30 November / 1 December 2021
An FDA inspection of the Pfizer subsidiary Hospira in India resulted in a FDA Warning Letter which was published in March 2019. The FDA inspectors identified serious GMP violations which resulted in a Warning Letter. Warning Letters of the US-American FDA always refer to corresponding Chapters of 21 CFR Part 211.
With regard to GMP violations in the microbiological laboratory, reference was made to Chapter 21 CFR 211.194(a): "Your firm failed to ensure that laboratory records included complete data derived from all tests necessary to assure compliance with established specifications and standards"
The following GMP violation was criticized. During a walk-through of the laboratory, the inspector observed microbial growth on personnel/environmental monitoring media plates associated with aseptic processing line. During the evaluation of the laboratory records, it was found that the employees had each recorded a "Nil" growth of these plates. On the same day, it was also observed on 3 samples that the microbiologist had recorded significantly lower values. During the inspection, the employees also confirmed that the current laboratory records did not reflect the microbiological results.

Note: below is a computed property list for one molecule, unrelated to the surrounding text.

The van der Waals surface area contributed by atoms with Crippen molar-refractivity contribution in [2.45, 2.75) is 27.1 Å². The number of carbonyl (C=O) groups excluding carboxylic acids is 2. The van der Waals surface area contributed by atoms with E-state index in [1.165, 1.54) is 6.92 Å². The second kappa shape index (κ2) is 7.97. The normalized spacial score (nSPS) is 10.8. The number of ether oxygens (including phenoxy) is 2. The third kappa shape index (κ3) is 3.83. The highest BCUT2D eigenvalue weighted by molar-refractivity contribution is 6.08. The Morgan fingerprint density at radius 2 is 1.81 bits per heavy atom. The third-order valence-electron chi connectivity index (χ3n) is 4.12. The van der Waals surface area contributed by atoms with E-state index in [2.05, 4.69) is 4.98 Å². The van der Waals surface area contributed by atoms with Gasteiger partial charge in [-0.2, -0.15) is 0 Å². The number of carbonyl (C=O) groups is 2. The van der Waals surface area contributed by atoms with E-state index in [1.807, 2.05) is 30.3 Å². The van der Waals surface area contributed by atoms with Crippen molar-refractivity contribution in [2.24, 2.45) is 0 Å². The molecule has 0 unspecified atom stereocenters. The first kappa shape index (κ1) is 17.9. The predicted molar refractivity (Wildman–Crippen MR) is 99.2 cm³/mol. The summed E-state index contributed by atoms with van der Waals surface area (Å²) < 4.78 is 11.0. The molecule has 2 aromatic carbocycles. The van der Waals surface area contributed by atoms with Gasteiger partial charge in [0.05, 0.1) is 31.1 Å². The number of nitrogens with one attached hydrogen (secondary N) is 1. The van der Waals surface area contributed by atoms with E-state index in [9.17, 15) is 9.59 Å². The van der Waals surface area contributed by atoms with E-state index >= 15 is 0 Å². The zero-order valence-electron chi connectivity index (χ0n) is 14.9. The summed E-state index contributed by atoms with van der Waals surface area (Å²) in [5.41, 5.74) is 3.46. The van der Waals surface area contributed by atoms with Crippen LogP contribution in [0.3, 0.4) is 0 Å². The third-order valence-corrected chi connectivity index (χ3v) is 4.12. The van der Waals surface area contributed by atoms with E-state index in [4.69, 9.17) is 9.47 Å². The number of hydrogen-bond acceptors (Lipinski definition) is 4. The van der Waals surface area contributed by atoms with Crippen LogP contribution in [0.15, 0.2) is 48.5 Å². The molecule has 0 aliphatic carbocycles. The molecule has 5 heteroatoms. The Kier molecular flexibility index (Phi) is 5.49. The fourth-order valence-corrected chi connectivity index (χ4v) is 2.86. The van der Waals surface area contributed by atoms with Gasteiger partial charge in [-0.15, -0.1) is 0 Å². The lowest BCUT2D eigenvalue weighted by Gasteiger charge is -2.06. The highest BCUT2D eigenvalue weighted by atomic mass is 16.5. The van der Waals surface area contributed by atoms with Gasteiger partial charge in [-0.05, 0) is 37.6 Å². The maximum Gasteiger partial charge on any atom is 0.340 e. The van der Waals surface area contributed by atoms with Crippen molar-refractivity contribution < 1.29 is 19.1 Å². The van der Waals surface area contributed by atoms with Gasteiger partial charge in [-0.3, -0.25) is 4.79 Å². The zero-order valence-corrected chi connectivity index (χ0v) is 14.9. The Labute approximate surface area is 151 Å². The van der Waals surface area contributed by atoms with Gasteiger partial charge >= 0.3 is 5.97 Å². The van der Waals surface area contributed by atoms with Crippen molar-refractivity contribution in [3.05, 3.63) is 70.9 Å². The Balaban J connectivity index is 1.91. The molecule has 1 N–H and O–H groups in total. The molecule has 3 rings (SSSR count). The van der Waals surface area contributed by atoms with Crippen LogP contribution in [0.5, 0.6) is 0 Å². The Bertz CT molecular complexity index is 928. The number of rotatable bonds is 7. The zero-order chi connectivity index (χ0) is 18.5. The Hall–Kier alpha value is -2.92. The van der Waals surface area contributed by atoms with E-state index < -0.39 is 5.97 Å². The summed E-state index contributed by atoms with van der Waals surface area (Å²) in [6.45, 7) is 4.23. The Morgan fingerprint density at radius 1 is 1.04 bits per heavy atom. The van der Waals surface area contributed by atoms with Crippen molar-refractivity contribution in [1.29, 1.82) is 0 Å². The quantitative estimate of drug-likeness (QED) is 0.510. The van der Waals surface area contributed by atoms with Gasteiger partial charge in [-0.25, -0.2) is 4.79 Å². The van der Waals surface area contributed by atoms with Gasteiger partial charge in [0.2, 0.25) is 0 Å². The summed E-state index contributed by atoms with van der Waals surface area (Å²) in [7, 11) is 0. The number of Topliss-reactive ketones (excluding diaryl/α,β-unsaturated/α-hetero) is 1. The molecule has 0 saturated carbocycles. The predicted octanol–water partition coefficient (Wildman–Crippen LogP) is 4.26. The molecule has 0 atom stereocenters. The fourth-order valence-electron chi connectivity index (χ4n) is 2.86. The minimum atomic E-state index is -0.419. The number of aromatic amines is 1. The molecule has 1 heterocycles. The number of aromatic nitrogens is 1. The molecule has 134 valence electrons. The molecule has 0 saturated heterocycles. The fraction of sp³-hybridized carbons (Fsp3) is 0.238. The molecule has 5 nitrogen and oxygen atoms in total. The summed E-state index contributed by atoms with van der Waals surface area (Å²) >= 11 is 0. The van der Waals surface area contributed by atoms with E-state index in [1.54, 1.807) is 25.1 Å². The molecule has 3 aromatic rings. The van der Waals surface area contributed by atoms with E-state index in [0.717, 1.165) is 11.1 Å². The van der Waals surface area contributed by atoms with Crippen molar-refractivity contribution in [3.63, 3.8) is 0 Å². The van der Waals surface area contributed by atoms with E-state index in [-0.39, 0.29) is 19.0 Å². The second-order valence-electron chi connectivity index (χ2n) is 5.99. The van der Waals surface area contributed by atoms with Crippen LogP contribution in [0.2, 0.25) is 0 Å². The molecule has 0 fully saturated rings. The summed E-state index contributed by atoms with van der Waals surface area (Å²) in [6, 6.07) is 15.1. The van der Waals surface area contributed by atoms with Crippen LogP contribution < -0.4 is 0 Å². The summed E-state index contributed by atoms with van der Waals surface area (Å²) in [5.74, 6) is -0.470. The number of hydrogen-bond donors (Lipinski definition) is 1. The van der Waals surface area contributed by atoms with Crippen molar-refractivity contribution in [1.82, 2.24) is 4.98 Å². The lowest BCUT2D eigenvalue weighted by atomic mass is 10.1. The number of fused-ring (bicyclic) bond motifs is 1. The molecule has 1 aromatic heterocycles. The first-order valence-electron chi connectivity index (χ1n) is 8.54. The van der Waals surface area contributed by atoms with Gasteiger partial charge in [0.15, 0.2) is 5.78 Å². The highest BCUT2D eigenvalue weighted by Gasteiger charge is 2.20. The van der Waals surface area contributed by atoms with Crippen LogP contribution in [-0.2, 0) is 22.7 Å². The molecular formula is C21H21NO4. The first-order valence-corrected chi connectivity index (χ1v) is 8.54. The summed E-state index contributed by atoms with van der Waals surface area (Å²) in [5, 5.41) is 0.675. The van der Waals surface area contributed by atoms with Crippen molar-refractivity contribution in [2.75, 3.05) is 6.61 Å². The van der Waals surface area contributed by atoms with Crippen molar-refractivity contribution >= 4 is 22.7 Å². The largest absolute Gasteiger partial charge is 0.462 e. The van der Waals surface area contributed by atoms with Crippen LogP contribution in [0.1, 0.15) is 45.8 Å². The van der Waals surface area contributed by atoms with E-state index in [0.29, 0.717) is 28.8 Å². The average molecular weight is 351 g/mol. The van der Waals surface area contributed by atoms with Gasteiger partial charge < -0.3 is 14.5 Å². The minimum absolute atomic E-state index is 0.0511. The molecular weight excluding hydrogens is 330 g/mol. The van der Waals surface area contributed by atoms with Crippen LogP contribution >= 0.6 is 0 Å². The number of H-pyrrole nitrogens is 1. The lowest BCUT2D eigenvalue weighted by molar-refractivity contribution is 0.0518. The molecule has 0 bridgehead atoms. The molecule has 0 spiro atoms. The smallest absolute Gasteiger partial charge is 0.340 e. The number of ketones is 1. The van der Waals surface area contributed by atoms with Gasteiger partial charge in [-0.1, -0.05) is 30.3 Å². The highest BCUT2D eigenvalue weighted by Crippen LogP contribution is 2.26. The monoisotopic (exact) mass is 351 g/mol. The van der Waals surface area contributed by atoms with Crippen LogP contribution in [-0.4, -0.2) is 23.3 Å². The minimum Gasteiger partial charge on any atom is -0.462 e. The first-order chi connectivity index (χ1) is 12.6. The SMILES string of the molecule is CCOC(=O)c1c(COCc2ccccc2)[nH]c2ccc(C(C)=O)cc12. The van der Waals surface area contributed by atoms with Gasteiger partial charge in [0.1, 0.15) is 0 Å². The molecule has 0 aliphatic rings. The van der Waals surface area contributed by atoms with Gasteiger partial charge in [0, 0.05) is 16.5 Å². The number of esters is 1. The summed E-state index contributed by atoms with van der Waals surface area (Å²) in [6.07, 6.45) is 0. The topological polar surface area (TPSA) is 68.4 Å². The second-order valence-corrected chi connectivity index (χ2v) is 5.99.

The company confirmed these deficiencies in its reply and also confirmed that after "extra readings" in environmental monitoring and especially in personnel monitoring, significantly higher values were found. From the FDA's point of view, these findings cast doubt on the validity of all QC results.
Already during the inspection, the company suspended the release of the products until the data integrity problems had been resolved. In a subsequent meeting with the FDA, the company management confirmed the issue and discussed a plan to find the cause. In a more detailed response, several corrective actions were presented, including additional company and third party controls of the microbiological tests and data evaluations. These measures were not sufficient for the FDA because neither the extent of the inadequate reports nor the share of management and employees in the data manipulation was addressed.
The FDA expects the following actions in response to the Warning Letter relating to these violations: